25 Aug 2022
I have been involved in public housing for over 50 years, 35 of them as a senior manager. Following the Lakanal House fire, I became increasingly interested in fire safety and after many years of advocating sensible solutions to fire safety issues I recently became an associate of the Institute of Fire Safety Managers.
The number of recent changes in the law affecting social housing is unprecedented. To fully understand the fire safety implications myself, I created a simple summary of those affecting housing managers between now and 23 January 2023. The summary, detailed below, is an alternative blog providing a useful summary for housing professionals on the legislation changes to be aware of and what these mean in practice.
Secure information boxes are required in all buildings over 18 metres or 7 storeys (high-rise buildings), they must contain:
Design and materials of external walls:
Floor plans and building plans for all high-rise buildings:
Lifts and essential fire-fighting equipment. In all high-rise buildings, monthly checks will be required for:
Guidance will be issued to specify which pieces of equipment are subject to a visual inspection or other checks. It is not intended that specialists will be needed for the checks. The fire and rescue service must be told (as soon as practicable) if a fault cannot be resolved within 24 hours.
Wayfinding signage: all high-rise buildings (new and existing) must have signage and flat and floor numbers visible in low light. This will also be required for all new buildings over 11 metres tall.
Information for residents: Responsible person(s) in all multi-occupied residential buildings will need to provide residents with key fire safety information, which must include:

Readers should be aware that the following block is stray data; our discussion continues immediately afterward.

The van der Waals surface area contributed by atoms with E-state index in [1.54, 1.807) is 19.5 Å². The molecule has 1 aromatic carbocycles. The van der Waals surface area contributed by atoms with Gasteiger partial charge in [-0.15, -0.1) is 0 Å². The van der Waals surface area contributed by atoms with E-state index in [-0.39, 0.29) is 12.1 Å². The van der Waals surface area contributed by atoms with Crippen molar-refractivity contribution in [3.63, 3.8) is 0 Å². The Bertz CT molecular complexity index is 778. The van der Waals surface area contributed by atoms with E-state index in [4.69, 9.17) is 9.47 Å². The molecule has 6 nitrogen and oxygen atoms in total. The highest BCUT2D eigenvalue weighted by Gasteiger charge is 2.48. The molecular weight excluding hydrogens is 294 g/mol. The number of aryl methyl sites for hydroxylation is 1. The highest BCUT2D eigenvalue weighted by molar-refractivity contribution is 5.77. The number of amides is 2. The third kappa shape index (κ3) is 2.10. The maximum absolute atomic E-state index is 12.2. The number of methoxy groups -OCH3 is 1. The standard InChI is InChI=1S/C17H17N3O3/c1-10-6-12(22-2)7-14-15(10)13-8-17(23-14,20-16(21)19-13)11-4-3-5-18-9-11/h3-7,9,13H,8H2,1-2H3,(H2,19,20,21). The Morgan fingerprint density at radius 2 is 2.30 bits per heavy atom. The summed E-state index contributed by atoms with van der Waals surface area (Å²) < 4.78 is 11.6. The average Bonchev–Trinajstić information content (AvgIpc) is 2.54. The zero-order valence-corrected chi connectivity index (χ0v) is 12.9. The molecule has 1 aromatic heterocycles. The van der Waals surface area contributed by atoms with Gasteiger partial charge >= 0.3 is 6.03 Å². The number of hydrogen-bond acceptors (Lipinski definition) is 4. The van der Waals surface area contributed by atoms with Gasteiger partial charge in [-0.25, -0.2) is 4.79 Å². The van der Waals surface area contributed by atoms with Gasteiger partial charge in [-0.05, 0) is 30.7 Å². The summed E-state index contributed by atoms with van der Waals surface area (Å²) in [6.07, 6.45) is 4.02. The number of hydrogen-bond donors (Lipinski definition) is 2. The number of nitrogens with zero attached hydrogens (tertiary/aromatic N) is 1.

Visibility of information for residents: the responsible person(s) must ensure the above information for residents is:
Fire doors in properties over 11 metres tall the responsible person(s) must:
The regulations will also require the responsible person(s) to provide information to residents on the importance of fire doors to a building’s fire safety. This will be required in all multi-occupied residential buildings which have two or more sets of domestic premises and common parts. The minimum requirement is for the responsible person(s) to undertake an inspection of the doors to identify any obvious damage or issues.
When conducting fire door checks, the responsible person(s) should assess:
If any issues are identified from these checks, it might be appropriate to undertake more detailed checks of doors (or the self-closing device) if any damage is identified from the initial inspection. This could include engaging a specialist.
Other requirements and recommendations
Personal Emergency Evaluation Plans (PEEP) and Emergency Evacuation Information Sharing (EEIS)
Whilst we await details of the responses to the consultation, it would be sensible to ensure Person Centred Fire Risk Assessments (PCFRAs) are already being completed in sheltered blocks, as well as those blocks with a waking watch. Having a process in place to reduce the risks for mobility impaired residents and a plan for an assisted escape ought to be in place for all properties (including properties on the ground floor) should it becomes necessary.
Maintenance issues New regulations coming into force from 1 October 2022 require:
There is a consultation underway on electrical testing which proposes a requirement for electrical safety tests every five years. If this is not already in place, it would be sensible to review how void electric checks are recorded and begin to plan to introduce these checks across all properties.
Jan Taranczuk is the strategic housing advisor at Plumis, a chartered CIH member, and an associate of the Institute of Fire Safety Managers.